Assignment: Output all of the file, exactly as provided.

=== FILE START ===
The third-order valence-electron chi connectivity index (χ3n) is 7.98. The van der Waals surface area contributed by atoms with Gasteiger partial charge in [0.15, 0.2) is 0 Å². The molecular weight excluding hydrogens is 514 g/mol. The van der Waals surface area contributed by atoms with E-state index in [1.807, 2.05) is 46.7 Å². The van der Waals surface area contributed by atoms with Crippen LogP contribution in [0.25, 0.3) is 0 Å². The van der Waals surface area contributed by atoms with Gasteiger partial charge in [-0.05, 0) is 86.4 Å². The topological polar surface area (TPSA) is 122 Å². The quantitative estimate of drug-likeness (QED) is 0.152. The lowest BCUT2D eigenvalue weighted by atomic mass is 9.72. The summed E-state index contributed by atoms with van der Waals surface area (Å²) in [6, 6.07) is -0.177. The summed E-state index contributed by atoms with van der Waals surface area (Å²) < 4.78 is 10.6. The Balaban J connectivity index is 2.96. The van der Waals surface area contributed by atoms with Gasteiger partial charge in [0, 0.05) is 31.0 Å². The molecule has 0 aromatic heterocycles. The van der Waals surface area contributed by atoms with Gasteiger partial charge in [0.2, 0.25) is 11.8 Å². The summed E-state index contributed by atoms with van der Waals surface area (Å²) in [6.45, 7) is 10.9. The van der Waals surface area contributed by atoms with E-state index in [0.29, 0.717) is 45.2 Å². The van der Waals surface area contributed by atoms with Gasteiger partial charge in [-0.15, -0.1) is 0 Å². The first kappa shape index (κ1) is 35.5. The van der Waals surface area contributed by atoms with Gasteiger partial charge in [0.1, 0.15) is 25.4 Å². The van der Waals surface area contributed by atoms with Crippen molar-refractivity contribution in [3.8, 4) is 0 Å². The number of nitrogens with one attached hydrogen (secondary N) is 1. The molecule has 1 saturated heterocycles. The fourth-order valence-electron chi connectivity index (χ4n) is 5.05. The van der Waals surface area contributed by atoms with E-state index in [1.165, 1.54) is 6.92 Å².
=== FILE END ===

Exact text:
The third-order valence-electron chi connectivity index (χ3n) is 7.98. The van der Waals surface area contributed by atoms with Gasteiger partial charge in [0.15, 0.2) is 0 Å². The molecular weight excluding hydrogens is 514 g/mol. The van der Waals surface area contributed by atoms with E-state index in [1.807, 2.05) is 46.7 Å². The van der Waals surface area contributed by atoms with Crippen LogP contribution in [0.25, 0.3) is 0 Å². The van der Waals surface area contributed by atoms with Gasteiger partial charge in [-0.05, 0) is 86.4 Å². The topological polar surface area (TPSA) is 122 Å². The quantitative estimate of drug-likeness (QED) is 0.152. The lowest BCUT2D eigenvalue weighted by atomic mass is 9.72. The summed E-state index contributed by atoms with van der Waals surface area (Å²) in [6, 6.07) is -0.177. The summed E-state index contributed by atoms with van der Waals surface area (Å²) < 4.78 is 10.6. The Balaban J connectivity index is 2.96. The van der Waals surface area contributed by atoms with Gasteiger partial charge in [0, 0.05) is 31.0 Å². The molecule has 0 aromatic heterocycles. The van der Waals surface area contributed by atoms with Gasteiger partial charge in [0.2, 0.25) is 11.8 Å². The summed E-state index contributed by atoms with van der Waals surface area (Å²) in [6.45, 7) is 10.9. The van der Waals surface area contributed by atoms with E-state index in [0.29, 0.717) is 45.2 Å². The van der Waals surface area contributed by atoms with Gasteiger partial charge in [-0.15, -0.1) is 0 Å². The first kappa shape index (κ1) is 35.5. The van der Waals surface area contributed by atoms with Gasteiger partial charge in [0.1, 0.15) is 25.4 Å². The van der Waals surface area contributed by atoms with Crippen molar-refractivity contribution in [3.8, 4) is 0 Å². The number of nitrogens with one attached hydrogen (secondary N) is 1. The molecule has 1 saturated heterocycles. The fourth-order valence-electron chi connectivity index (χ4n) is 5.05. The van der Waals surface area contributed by atoms with E-state index in [1.165, 1.54) is 6.92 Å².